I pastor a church in Washington DC that is nearly 70 percent single twenty-somethings. Unfortunately, our demographics are an anomaly. By and large, twenty-somethings are leaving the church at an alarming rate. According to some statistics, 61 percent of twenty-somethings who grew up going to church will quit going to church in their twenties. And the temptation is to ask this question: what’s wrong with this generation? But that is the wrong question. The right question is this: What’s wrong with the church?
My answer is simply this: we’re not great at the Great Commandment [Luke
10:27]. In too many instances, we’re not
even good at it.
That, I believe, is our primal
problem. That is the lost soul of
Christianity. If Jesus said that loving
God with all our heart, soul, mind, and strength is the most important commandment,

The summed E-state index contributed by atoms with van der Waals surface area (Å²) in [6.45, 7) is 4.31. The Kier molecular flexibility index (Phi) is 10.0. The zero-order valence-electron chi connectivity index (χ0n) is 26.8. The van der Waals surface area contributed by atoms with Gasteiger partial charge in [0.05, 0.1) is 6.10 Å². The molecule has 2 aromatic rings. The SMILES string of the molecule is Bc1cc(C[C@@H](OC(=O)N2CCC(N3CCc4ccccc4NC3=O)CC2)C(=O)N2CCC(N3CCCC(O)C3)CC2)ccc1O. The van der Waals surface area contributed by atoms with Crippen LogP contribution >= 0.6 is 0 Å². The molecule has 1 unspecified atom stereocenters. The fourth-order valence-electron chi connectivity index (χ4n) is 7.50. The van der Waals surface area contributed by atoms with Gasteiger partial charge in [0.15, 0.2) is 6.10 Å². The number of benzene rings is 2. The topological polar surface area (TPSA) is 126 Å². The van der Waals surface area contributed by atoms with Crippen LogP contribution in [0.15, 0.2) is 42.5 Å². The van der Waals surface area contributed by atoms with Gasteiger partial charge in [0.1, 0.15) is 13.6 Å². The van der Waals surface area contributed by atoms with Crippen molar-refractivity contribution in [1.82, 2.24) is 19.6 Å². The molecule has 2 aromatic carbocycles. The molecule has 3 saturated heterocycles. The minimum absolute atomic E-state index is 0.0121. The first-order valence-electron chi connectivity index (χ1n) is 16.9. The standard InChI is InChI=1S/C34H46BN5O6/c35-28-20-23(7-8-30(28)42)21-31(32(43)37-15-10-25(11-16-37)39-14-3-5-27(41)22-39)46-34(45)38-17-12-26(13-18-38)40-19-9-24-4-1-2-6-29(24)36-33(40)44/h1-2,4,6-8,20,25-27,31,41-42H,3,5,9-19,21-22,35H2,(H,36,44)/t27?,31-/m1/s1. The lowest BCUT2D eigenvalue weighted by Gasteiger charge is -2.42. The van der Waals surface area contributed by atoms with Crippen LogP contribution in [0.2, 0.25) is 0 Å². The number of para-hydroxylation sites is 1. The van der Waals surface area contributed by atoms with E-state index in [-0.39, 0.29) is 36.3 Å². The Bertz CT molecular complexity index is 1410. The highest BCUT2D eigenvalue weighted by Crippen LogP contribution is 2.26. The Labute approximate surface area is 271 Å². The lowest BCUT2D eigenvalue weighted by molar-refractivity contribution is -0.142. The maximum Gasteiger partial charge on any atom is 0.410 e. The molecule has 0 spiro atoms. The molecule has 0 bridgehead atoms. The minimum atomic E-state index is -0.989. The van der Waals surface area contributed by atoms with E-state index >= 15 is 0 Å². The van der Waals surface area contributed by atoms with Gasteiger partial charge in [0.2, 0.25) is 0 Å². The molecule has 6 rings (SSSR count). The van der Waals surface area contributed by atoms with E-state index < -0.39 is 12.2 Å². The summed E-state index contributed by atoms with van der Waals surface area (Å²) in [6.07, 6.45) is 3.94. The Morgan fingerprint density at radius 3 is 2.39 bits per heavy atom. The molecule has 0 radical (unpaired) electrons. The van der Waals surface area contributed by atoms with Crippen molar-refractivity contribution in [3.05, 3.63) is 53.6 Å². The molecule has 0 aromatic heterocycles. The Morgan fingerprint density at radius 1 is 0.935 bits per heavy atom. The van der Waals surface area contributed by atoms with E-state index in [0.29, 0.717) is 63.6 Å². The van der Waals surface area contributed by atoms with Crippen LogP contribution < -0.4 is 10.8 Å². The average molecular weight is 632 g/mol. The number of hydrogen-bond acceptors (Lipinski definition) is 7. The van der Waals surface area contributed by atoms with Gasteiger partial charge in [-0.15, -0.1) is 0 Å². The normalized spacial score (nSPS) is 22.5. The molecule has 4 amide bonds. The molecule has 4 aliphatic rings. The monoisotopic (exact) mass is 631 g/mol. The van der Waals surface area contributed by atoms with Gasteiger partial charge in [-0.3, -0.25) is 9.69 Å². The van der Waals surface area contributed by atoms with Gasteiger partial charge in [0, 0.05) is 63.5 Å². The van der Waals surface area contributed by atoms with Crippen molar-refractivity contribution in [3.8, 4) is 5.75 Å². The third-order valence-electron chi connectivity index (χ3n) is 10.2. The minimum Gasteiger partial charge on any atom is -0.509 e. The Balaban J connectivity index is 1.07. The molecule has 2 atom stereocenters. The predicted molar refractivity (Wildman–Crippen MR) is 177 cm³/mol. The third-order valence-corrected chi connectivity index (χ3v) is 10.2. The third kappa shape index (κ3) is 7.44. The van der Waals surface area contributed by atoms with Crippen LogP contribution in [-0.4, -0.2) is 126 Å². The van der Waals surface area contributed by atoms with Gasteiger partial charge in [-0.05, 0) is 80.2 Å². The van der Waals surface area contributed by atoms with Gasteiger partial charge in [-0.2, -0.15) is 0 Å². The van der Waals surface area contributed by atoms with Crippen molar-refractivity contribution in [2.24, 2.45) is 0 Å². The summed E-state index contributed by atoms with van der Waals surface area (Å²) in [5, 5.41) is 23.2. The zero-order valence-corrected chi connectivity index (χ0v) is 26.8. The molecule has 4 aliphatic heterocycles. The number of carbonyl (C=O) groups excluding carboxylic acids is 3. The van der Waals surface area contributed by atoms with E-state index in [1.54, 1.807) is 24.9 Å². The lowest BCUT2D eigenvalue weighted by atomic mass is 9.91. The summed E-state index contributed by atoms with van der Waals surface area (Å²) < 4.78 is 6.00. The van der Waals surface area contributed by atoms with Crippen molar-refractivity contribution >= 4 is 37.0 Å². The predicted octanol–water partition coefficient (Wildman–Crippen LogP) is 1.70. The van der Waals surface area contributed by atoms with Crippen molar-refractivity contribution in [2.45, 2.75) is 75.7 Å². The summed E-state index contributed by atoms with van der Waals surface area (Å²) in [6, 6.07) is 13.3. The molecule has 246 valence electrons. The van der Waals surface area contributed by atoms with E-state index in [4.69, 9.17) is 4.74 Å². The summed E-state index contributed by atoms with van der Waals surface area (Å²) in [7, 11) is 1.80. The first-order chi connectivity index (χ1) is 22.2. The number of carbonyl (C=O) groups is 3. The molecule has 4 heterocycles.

then doesn’t it logically follow that we ought to spend an inordinate amount of
our time and energy trying to understand it and obey it? We can’t afford to be merely good at the
Great Commandment. We’ve got to be great
at the Great Commandment.
The quest for the lost soul of
Christianity begins with rediscovering what it means to love God with all our
heart, soul, mind, and strength. Jesus
used those four kaleidoscopic words to describe four dimensions of love. And there is certainly overlap among
them. It’s hard to know where loving God
with your heart ends and loving God with your soul begins. But one thing is sure: loving God in one way
isn’t enough. It’s not enough to love
God with just your heart or soul or
mind or strength. We are called, even
commanded, to love Him in all four ways.
Think of it as love to the fourth power.
-- Mark Batterson in PRIMAL: A Quest for the Lost Soul of